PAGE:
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Young lawyers urged to embrace Alternative Dispute Resolution

ADR refers to any means of settling disputes outside of the courtroom. It typically includes early neutral evaluation, negotiation, conciliation, mediation, and arbitration.

Justice Geoffrey Kiryabwire of the Court of Appeal has advised young lawyers to embrace Alternative Dispute Resolution (ADR) saying the future of legal practice lies with it.

Citing the 2016 Hague Institute for Innovation of Law (HIIL) report that shows that only 5% of disputes go to court and only 1% of the disputes involve lawyers, Kiryabwire said young lawyers should focus on ADR.

Young lawyers are those who have spent less than five years in legal practice and they constitute 70% of the Uganda Law Society (ULS) membership.

Kiryabwire rendered advice to the young lawyers while giving a keynote address at the Young Lawyers’ Symposium 2024 at Fairway Hotel in Kampala on Monday, May 27, 2024. The two-day symposium was organised by the ULS.

“We need to rethink the ADR we practice. The legal system we apply came during the 1902 Order in Council. How were the disputes being resolved
“As lawyers, you have no right to get annoyed, it is only parties that are supposed to be annoyed. Don’t lose your temper, character assassinate the other, and mind your language, Sometimes, I see total confusion in court.

You find lawyers are annoyed and the judge also gets annoyed. As lawyers, you should know that you are not learned enemies but learned friends pleading for the parties in the case,” Kiryabwire said.

Kiryabwire guided that lawyers have a higher calling for the truth. “Before taking on a case, you should be convinced that you have a case to present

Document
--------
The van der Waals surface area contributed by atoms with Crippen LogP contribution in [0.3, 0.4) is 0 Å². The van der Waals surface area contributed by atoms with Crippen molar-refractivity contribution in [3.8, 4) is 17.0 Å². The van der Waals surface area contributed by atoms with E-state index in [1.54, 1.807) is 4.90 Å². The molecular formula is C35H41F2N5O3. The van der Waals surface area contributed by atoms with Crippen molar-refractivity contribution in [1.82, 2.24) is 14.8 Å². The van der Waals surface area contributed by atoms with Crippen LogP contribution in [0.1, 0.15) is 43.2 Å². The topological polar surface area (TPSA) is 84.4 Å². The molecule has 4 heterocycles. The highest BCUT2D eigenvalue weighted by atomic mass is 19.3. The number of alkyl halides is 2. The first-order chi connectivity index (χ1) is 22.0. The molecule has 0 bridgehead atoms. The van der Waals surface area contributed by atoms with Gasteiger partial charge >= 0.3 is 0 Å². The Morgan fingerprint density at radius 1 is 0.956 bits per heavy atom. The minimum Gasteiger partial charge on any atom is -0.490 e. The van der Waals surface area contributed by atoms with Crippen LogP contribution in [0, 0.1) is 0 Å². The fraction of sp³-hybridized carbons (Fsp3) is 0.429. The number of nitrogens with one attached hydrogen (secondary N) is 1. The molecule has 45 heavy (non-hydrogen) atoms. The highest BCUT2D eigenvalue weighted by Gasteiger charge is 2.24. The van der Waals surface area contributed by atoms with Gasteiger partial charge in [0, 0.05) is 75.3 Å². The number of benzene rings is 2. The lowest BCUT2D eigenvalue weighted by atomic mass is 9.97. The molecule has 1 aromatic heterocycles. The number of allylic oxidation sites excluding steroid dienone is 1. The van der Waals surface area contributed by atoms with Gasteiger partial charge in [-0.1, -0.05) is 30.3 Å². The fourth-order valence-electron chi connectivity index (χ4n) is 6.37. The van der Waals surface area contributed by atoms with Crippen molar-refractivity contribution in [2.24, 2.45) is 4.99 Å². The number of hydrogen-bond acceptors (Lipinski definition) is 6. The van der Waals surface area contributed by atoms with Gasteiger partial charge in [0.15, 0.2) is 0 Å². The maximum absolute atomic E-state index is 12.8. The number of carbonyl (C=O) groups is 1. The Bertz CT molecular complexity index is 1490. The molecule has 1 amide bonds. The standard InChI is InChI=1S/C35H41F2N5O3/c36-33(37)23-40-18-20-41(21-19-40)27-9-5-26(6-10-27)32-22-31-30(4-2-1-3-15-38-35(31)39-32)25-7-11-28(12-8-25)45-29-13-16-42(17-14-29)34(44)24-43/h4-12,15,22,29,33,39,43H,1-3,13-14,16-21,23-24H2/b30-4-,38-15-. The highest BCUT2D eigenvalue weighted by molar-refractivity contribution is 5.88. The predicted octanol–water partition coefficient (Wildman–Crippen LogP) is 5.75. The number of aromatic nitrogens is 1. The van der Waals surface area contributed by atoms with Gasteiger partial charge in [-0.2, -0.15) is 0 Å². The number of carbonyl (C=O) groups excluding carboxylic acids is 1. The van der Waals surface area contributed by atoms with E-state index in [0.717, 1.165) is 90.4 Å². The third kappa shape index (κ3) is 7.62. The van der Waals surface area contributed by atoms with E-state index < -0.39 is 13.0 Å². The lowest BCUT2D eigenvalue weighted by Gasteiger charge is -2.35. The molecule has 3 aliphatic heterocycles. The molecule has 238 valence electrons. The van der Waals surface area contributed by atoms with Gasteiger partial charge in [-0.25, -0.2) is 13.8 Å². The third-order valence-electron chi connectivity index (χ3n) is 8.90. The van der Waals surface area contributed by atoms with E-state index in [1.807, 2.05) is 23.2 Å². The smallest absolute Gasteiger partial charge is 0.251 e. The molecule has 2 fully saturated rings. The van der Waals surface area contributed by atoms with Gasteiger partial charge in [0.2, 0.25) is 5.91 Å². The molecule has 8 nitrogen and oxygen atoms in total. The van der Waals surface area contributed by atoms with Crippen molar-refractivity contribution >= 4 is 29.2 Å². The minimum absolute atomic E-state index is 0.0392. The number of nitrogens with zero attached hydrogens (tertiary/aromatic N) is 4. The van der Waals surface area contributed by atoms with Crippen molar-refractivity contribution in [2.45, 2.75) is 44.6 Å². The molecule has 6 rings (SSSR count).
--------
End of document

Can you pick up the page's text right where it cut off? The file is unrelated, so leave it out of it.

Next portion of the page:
before court but we have a challenge that these days advocates even when they have no case to present tell their clients to go to court for it to decide. This is not right,” he said.

Kiryabwire also advised the young lawyers to mind about the dress code saying it is one of the reasons the legal field is losing its prestigious image. “I remember that during our days, the Chief Justice had to be convinced before you were called to the bar and this included the dress code. If you are not robbed properly, you could be rejected but now it is another story,” Kiryabwire said.

Corporate lawyers Fiona Nalwanga, Angelina Namakula, Dennis Kakonge Abigaba, and Elison Karuhanga appealed to the young lawyers to sharpen themselves by showing that they are on the table.

“Law has been my passion and you all know that my father was a lawyer. What I can tell you is that law is an interesting bit but you need to profession. When I share an experience with a young lawyer, he or she is encouraged to move on despite the challenges he or she may be going through,” Oundo noted.
Regarding the quality of lawyers that are being produced, Oundo said it requires national debate because it is not only exclusive to the legal profession.

“The Ministry of Education has started competency-based education and this is a step in the right direction. I think this is what should be done to improve the quality of products we are producing for a better future,” Oundo said.

Source: New Vision